In neurointensive care, norepinephrine may by some be regarded as the first-line vasopressor when an increase in CPP is warranted to improve cerebral oxygenation. Using norepinephrine to augment CPP from 70 to 90 mm Hg in TBI patients, CBF and CBV were increased (consistent with impaired cerebral autoregulation), whereas CMRO2 and OEF (oxygen extraction fraction) were reduced.71 The reduced OEF was attributed to increased oxygen supply through augmented CBF in addition to reduced CMRO2. Further, the authors reported a significant reduction in ischemic brain volume (IBV), this being linearly related to baseline IBV with clinically significant reductions in patients with large baseline IBV.71 Similarly, the effects of CPP augmentation with norepinephrine were studied in patients with TBI.72 In this study, norepinephrine was associated with a significant increase in PtiO2 and CBF and a significant decrease in OEF. Measurements were predominantly made in areas of the brain appearing normal on computed tomography scan. These findings were, however, not accompanied by predicted changes in regional chemistry determined by microdialysis. Interestingly, CPP augmentation led to a greater percentage increase in PtiO2 than percentage decrease in OEF. The authors speculated that CPP augmentation may recruit cerebral capillaries and thereby reduce the oxygen gradients between tissue and vascular compartments. Another study, on patients with TBI, compared the effects of CPP augmentation with dopamine and norepinephrine on regional and global cerebral oxygenation.73 Norepinephrine significantly increased regional and global oxygenation expressed as PtiO2 and arterial-jugular venous oxygen difference, respectively. No significant differences in cerebral oxygenation or metabolism on either CPP level was found between dopamine and norepinephrine.73 Thus, there is clinical evidence that norepinephrine increases CBF and brain tissue oxygenation in patients with TBI. Notably, the degree of BBB permeability was not reported in the above studies, and whether these findings are associated with improved outcome remains to be elucidated.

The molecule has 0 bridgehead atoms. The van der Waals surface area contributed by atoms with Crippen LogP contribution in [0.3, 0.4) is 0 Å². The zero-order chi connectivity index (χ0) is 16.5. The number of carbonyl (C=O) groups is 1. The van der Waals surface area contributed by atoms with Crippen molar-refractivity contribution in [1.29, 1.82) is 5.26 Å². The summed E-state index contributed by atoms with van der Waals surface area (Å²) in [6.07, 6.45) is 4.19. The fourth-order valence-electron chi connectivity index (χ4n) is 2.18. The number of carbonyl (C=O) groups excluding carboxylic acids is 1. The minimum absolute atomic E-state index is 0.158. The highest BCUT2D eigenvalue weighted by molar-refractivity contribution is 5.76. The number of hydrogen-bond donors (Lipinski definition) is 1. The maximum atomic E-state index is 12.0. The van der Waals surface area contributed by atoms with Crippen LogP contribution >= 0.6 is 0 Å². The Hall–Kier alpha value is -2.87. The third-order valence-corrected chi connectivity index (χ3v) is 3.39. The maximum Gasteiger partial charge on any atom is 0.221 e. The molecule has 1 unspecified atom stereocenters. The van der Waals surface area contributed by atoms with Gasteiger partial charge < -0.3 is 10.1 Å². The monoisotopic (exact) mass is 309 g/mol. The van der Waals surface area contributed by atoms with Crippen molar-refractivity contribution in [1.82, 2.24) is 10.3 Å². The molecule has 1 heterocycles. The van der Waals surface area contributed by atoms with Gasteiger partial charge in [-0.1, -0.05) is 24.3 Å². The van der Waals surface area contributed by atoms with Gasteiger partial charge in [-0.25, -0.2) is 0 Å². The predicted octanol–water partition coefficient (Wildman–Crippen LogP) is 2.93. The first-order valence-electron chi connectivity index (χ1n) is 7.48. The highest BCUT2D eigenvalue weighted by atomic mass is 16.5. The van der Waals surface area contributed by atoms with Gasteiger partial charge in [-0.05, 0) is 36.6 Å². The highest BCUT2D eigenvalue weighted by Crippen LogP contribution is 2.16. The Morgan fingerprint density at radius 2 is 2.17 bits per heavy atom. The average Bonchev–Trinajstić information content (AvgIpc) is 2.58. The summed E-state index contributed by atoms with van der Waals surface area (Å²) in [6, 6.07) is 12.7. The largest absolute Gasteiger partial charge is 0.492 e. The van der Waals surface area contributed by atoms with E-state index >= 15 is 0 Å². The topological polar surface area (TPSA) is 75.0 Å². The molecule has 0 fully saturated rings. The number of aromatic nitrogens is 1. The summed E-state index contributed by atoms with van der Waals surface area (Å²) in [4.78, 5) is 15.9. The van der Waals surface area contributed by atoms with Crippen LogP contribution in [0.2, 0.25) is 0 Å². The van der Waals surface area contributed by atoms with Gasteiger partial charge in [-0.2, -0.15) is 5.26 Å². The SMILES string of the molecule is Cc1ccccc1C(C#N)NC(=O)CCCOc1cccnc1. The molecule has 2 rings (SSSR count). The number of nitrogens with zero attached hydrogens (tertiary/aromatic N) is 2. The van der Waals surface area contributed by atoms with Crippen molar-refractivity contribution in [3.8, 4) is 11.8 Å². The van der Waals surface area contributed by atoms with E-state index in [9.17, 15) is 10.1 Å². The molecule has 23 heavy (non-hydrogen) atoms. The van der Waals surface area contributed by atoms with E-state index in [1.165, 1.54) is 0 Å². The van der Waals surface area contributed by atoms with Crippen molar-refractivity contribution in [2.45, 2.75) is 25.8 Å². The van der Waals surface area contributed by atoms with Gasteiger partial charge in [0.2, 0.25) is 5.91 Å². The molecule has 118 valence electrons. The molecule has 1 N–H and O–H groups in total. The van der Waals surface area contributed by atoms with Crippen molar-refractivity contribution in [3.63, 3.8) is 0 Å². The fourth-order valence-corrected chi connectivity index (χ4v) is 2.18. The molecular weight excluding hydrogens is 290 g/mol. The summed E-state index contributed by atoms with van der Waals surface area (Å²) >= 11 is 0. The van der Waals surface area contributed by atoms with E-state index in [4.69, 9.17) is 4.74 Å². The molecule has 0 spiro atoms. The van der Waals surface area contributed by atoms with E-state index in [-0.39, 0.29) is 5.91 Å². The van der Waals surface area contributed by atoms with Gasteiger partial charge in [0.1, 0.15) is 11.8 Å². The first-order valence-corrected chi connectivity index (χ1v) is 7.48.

Augmentation of CPP imposes a risk of increased ICP. In a randomized, cross-over trial carried out on TBI patients, predictable increases in CBF, as estimated by TCD flowmetry, were demonstrated during norepinephrine-induced CPP augmentation.74 The CPP augmentation did not significantly affect ICP. Likewise, Johnston et al73 did not find increased ICP during CPP augmentation by either norepinephrine or dopamine in TBI patients. Further, lower ICP was reported with norepinephrine when compared with dopamine infusion in a cross-over trial targeting the same MABP in head-injured patients.75 Thus, norepinephrine does not appear to have a major impact on ICP in patients with TBI.